International Alzheimer’s Research Society and University College London survey turns a spotlight on early career researcher life and challenges


The Alzheimer's Association International Society to Advance Alzheimer's Research and Treatment (ISTAART) Professional Interest Area to Elevate Early Career Researchers (PEERS) and University College London (UCL) have published compelling, and sometimes worrisome, new survey results. Listening to Early Career Dementia Researchers Report has unearthed both encouraging and cautionary new insights related to life as an early career dementia researcher. The voluntary survey was completed by more than 500 early career researchers (ECRs) from 42 countries, with the UK and US providing 34% of responses, working across all fields of dementia research and discovery, including lab-based research, clinicians and those working in care and qualitative research. Two thirds of those completing the survey were women, and 22% considered themselves as holding an identify which is underrepresented at their institution. 77% of early career dementia researchers are happy in their current role, but 84% agree or strongly agree that “the short-term nature of research contracts and funding is a barrier to making advancements and discoveries in dementia research.” Only 25% believe dementia research is sufficiently funded.

The survey highlights that there are many ECRs who are passionate about their work and happy in the field. At the same time, many are considering leaving, and there are significant barriers to remaining within the field. The main barriers to career progression are seen as funding (74%), job availability and security (60%) and work-life balance (54%). When asked if they were thinking of leaving dementia research, 52% responded yes / maybe. The survey included over 160 questions covering everything from thoughts on careers, health, workplace, discrimination, conferences, and the impact of the pandemic. Of particular concern is the finding that 43% of researchers have experienced mental health issues, affecting their effectiveness at work (74%), confidence (69%) and motivation (66%). Another significant finding comes on the issue of discrimination. The survey found that 51% of people thought that issues relating to sexism were improving. However, when considering ageism, racism, religion / faith, homophobia, and ableism, the majority are uncertain or feel the issues remain unchanged or have got worse. Further analysis of the results is being conducted, and the ISTAART PEERS Group is now working to provide much-needed support as identified by the initial responses. The group is working with partners to (a) highlight the survey results, and (b) deliver improvements with the goal of attracting and retaining more ECRs to choose dementia as their area of focus.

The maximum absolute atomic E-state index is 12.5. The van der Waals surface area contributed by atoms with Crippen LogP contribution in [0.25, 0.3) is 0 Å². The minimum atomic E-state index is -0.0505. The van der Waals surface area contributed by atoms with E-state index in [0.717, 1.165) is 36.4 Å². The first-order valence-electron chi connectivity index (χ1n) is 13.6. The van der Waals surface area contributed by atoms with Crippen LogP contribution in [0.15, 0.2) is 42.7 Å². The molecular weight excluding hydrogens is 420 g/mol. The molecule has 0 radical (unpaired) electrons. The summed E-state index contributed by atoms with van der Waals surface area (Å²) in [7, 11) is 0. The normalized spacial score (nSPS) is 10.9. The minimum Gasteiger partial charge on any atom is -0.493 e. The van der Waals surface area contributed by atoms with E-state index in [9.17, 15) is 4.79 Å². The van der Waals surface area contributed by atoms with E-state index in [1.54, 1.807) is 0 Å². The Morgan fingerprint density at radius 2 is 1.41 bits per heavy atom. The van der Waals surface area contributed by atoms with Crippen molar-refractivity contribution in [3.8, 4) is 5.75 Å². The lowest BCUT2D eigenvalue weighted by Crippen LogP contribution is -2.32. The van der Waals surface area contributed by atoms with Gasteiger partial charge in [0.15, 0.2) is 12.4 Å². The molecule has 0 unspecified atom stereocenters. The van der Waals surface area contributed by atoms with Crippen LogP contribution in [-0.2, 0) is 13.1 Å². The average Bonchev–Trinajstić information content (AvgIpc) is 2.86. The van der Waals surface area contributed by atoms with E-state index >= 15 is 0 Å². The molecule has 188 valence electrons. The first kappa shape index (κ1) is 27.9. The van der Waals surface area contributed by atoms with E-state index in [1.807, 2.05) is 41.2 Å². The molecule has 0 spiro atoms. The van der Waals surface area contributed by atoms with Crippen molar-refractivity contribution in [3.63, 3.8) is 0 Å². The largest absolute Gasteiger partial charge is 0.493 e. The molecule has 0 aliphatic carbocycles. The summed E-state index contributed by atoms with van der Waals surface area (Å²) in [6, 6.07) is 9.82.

It is clear from the results that survey respondents would like to see:

• increased funding, particularly in areas where there are career bottlenecks, such as Fellowships / Postdoctoral Positions, and in countries where dementia research is not prioritised

• improved job security and longer contracts

• changes to research culture with more training, personal support and mentoring

• additional concerted efforts to address discrimination. Download the full report, and read about the authors and their work, on the Dementia Researcher website: